I think I'll try three canoes next time instead of two


Most likely
The most probable is that my fuel mileage increased because I accelerated and slowed down much more smoothly. I guess I need to change my driving style.

that happened to me
when my other car came down with a problem, right before our vacation, we decided to strap the 17’ grumman barge on the top of our volkswagon beetle. our gas milage actually did increase a little. this was back around 1980 so i can’t produce the exact numbers but we were both quite surprised.

Nope, but …
Never got better mpg with canoe on top, but never got worse mpg either. I have a 1999 Subaru Forester with 190,000 miles on it. I always get about 23 mpg no matter what: boats no boats, racks no racks, loaded with boats or just me. The only time I get worse mpg is with two canoes on top and head or side winds. The only time I get better mpg is when I drive slower on the highways.

It must also be HP and gearing
related. The pick-ups I’ve owned pretty much got the same mileage regardless of conditions.A full sized truck is going to feel the impact of a couple of boats a whole lot less than a 4 banger.

Lower MPG w/canoe.
We always get lower mpg with the canoe on top. More wind = even less mpg. If you are getting better mpg it is most likely as said that you are driving your vehicle with a “softer” approach. I never whip around the corners like I usually do with a canoe on the roof. They say it’s a good idea to drive everyday like you had a glass of water sitting on your dash.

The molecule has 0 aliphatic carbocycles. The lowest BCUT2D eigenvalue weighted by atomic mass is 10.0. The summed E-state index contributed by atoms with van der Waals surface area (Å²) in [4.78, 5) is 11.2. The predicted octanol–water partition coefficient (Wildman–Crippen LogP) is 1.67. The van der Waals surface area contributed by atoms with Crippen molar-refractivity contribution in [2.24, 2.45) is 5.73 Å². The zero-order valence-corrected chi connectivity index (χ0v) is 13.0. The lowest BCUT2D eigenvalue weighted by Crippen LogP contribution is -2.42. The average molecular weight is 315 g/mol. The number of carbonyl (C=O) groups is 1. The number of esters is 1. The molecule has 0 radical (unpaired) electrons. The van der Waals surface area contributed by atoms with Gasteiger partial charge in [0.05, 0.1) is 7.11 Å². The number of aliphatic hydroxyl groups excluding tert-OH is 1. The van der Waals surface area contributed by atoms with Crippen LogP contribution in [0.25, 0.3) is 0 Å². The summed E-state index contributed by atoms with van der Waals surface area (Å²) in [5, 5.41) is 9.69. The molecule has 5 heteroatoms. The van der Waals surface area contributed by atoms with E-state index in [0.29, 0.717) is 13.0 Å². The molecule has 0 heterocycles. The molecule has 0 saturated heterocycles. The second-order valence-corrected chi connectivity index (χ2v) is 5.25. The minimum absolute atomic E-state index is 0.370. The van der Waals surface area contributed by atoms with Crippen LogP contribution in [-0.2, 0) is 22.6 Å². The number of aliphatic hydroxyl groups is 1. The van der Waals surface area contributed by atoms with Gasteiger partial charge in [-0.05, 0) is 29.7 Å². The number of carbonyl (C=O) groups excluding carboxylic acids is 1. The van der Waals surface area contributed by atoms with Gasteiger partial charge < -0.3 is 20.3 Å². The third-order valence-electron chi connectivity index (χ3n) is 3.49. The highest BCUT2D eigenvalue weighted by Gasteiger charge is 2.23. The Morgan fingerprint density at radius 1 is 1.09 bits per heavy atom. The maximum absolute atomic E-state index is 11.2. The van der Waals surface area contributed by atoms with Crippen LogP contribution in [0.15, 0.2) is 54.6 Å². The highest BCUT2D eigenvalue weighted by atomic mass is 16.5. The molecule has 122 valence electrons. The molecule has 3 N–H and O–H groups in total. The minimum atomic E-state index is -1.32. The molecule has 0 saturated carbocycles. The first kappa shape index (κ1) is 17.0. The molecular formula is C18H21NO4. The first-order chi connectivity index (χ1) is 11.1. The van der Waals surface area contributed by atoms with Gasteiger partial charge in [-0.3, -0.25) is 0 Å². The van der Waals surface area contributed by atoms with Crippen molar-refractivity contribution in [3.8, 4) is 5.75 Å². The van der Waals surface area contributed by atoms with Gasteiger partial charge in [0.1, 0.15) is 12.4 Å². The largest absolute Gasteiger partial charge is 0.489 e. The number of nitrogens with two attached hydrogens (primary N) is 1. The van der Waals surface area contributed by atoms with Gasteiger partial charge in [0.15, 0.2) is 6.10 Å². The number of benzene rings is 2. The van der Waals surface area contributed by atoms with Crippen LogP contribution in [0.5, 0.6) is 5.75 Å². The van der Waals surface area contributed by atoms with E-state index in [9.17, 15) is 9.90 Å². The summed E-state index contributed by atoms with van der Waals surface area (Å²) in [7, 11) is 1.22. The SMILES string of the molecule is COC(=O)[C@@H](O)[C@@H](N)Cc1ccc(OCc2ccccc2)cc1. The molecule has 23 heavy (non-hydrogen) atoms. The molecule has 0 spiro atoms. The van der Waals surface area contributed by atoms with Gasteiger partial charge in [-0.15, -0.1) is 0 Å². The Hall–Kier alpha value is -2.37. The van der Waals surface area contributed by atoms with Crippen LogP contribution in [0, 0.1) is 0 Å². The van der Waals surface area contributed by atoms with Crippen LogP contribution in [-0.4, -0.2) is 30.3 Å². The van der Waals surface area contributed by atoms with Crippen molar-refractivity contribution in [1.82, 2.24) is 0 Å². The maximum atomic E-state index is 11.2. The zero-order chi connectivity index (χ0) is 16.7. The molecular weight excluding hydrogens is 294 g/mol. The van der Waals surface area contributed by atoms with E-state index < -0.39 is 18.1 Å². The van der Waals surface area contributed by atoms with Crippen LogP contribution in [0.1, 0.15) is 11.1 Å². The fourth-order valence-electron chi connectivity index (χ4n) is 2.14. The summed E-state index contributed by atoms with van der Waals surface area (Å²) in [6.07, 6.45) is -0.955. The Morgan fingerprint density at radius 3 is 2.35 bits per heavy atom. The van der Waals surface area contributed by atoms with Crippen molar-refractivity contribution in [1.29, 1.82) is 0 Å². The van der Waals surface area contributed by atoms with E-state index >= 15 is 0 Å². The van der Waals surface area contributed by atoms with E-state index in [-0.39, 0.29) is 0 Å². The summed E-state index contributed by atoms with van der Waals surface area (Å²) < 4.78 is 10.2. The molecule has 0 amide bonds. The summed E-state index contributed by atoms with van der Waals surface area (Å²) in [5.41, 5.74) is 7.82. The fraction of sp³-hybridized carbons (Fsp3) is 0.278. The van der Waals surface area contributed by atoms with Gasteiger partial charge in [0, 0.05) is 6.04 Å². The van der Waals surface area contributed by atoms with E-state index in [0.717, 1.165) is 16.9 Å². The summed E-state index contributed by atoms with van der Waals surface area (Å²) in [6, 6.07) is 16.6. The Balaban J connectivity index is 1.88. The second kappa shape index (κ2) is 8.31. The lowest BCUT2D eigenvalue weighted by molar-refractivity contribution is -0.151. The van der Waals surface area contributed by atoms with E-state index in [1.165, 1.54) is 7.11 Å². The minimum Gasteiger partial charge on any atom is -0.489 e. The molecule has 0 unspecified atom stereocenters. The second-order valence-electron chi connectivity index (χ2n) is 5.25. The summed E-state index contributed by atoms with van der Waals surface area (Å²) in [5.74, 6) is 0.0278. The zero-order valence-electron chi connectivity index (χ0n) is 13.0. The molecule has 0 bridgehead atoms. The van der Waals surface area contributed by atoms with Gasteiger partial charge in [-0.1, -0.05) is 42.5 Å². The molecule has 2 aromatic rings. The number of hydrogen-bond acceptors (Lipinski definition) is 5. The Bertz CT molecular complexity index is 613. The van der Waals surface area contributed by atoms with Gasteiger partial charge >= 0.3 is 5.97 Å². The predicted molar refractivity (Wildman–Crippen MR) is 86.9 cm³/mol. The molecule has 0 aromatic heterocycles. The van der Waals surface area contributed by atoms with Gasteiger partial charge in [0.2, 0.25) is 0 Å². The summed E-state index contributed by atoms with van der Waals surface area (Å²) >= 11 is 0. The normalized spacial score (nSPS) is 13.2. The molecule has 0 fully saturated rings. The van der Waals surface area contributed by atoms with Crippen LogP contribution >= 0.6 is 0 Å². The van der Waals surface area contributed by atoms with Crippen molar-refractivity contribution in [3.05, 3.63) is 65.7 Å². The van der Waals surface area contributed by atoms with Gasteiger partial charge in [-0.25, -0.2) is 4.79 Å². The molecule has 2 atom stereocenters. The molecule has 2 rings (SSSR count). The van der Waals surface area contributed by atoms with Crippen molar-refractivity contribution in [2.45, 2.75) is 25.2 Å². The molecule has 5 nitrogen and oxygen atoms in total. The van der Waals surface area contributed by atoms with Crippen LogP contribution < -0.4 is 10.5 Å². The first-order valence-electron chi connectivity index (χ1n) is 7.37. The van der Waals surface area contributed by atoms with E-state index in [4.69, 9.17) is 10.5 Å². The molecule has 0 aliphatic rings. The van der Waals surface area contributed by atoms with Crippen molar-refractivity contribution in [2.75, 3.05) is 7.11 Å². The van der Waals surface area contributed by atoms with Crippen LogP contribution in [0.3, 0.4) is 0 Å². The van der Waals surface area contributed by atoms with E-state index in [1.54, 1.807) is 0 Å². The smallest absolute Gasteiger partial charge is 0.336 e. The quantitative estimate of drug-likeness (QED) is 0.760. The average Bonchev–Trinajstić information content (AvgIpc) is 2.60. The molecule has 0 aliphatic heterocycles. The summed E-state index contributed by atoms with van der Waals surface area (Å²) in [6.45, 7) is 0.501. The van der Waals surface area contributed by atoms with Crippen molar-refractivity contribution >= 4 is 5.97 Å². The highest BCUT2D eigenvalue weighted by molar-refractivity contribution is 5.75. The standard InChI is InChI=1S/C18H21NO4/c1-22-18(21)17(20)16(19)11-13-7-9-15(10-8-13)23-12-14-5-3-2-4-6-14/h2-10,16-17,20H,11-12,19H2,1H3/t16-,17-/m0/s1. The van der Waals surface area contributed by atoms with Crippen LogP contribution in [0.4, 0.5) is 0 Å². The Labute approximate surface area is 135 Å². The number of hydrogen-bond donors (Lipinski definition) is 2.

but I have to be paddling really hard.

Aerodynamics contributes about
70% of your cars resistance to movement or total perceived friction. The rest is from engine friction, tranny friction, tire rolling resistance, and wheel bearing friction.

A canoe, on certain vehicles, may actually enhance the aerodynamics due to filling in open areas that usually would create drag. A pickup truck with a level canoe riding close to the roof would be most likely to show a benefit like this.

I am uncertain of your vehicle profile, but despite what we see, the wind often reacts differently than we might predict. The weight of the canoe is less than a person, so no significant effect from the weight given the total weight of you and car and boat. The aerodynamics is the key to mileage.

Most vehicles will have a worse aero effect with the canoe on top, but not all.

AMC Eagle gets better mileage w/
I drive an 85 AMC that gets better mileage with a canoe. I have driven it locally and on the highway with and without the canoe. In both types of driving it gets better mileage with one canoe. Locally with 1 canoe, I get 1-2 mpg better. On the highway, I get 4-6 mpg better than I would on the highway without a canoe.

Generally, when I add a second canoe, the mileage drops 4 mpg.

Racks are culprits
I had a mid-90’s Intrepid, a very aerodynamic design that got good mileage for a full sized, well powered car (in the mid to high twenties). Yakima racks killed the mileage on this car, cut it about 4mpg. Put a canoe on those racks, and the mileage would bump back up to near normal. The canoe didn’t really improve on the Intrepid’s aerodynamics, but it prevented the turbulence caused by the racks, and improved the vehicles the mileage of the vehicle in racked configuration.

Only one boat gave me better mileage
It was a 13.5 Perception America. I always got a mile or two more a gallon when I carried it. No other boat gives me more MPG but it’s still about the same.